I Have No Sympathy if You Get Left Behind

In a former life I was a recruiter.  Before I began my entrepreneurial journey in 2007, I used to be a headhunter in Long Island and New York City.  It lasted around 6 years in and that time I worked for 4 different companies.  The experiences at each were incredibly different but the goal was always the same: to tend to the need of the client.  And that need was always to help them fill a position they were looking to fill.  It didn’t necessarily matter how the position was filled, just that it was filled.  It could have been through the sending of a resume.  It could have been through a series of interviews.  Actually it was all of the above.  But our job was to screen the candidate and not make the client do the “dirty work” of all that.  They just wanted qualified candidates and it was our job to find them.  That’s all recruiting really is.  But what makes an amazing recruiter is their ability to not only do it quickly but also precisely.  To be able to know exactly what kind of person the client wants and to deliver that person is what it’s all about.

The Evolution of Recruiting

According to AESC, Executive search evolved from the recurring need of management consulting firms like McKinsey & Company and Booz, Allen & Hamilton to recruit the right executives who could implement a recommended strategy and solve a client’s problem. Indeed, back in 1914 Edwin G. Booz said, “Often the best solution to a management problem is the right person. Even before World War II and through the 1940s, a handful of firms were in the business of recruiting executives. Executive Manpower, run by William Hertan, and eponymous firms established by McKinsey & Company veterans Jack Handy and Ward Howell, and by Booz, Allen & Hamilton alumnus Sid Boyden, all recruited executives for client companies. In fact, Thorndike Deland arguably formulated the concept of executive search back in 1926, when he founded the first retained executive recruiting firm.

Even as far back as 1926 companies saw the value in hiring someone to find them talent.  But what did that even look like in 1926?  I’m guessing mostly by talking.  One guy would approach another.  Perhaps he heard of someone’s reputation and decided to seek him out or “qualify” him for the position he was trying to fill.  I’m guessing there weren’t resumes back then, or maybe there were.  Let’s just say that I’m certain the channels by which recruiting was done were quite limited.  But let’s fast forward to the 70s and 80s.  This is where recruiting got fun.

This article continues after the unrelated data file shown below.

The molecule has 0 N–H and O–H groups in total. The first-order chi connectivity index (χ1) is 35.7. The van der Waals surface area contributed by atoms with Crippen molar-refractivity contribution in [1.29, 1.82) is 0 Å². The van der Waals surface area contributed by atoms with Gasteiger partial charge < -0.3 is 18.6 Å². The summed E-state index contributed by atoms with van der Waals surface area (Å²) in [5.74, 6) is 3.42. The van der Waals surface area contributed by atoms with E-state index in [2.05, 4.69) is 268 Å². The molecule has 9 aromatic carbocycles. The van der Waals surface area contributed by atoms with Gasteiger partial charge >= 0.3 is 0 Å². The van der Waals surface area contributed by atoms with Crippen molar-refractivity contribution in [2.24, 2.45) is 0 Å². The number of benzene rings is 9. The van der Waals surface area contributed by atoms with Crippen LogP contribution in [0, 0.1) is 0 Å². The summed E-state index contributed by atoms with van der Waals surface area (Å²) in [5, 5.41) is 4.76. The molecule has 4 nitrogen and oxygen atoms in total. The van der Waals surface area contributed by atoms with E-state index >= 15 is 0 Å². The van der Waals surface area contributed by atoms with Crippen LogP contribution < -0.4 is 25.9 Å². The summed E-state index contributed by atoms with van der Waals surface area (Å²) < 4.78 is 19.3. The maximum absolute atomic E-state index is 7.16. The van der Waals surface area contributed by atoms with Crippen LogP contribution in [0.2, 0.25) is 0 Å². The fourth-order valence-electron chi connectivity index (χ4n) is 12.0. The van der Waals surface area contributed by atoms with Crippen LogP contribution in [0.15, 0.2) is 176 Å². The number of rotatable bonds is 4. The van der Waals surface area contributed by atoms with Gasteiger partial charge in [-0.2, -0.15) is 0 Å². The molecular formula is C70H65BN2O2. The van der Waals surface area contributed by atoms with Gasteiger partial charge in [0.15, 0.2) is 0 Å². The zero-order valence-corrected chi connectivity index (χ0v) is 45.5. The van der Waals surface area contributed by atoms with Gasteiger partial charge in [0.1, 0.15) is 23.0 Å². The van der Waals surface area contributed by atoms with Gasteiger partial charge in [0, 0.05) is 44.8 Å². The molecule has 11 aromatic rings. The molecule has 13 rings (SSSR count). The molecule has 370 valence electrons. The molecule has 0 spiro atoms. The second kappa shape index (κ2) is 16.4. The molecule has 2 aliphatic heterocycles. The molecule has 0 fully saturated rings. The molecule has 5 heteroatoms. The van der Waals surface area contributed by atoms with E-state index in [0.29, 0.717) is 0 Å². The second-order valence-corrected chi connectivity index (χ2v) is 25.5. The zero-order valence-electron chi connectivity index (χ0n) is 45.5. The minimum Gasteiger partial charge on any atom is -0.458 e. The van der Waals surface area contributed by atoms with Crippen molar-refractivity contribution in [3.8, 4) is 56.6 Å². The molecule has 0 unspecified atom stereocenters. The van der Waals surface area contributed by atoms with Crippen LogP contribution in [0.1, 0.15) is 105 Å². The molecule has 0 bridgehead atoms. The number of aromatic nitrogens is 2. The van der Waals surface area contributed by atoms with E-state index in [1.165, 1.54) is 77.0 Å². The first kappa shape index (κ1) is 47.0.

• The Messenger – If you’re a recruiter today you likely have no idea that 40 years ago resumes were sent by messenger.  That’s right.  In recruiting, what’s the first thing you do if you have what you think is a qualified candidate?  Well, you validate it, interview the candidate and make sure they are who they say they are.  But if all that checks out, what do you do?  You send the client their resume.  Today that’s instantaneously is it not?  All you have to do is send an email.  But not 40 years ago.  40 years ago in the hustle and bustle of New York City, candidate resumes were sent by messenger.  Yup.  Literally, on foot.
  • Faxing – When the amazing invention of the fax machine became popular, no longer did recruiters need to send resumes by messenger.  They were able to fax them over to the client thus making their jobs way more efficient.  Recruiters could now spend more time doing what they did best, identifying and qualifying candidates.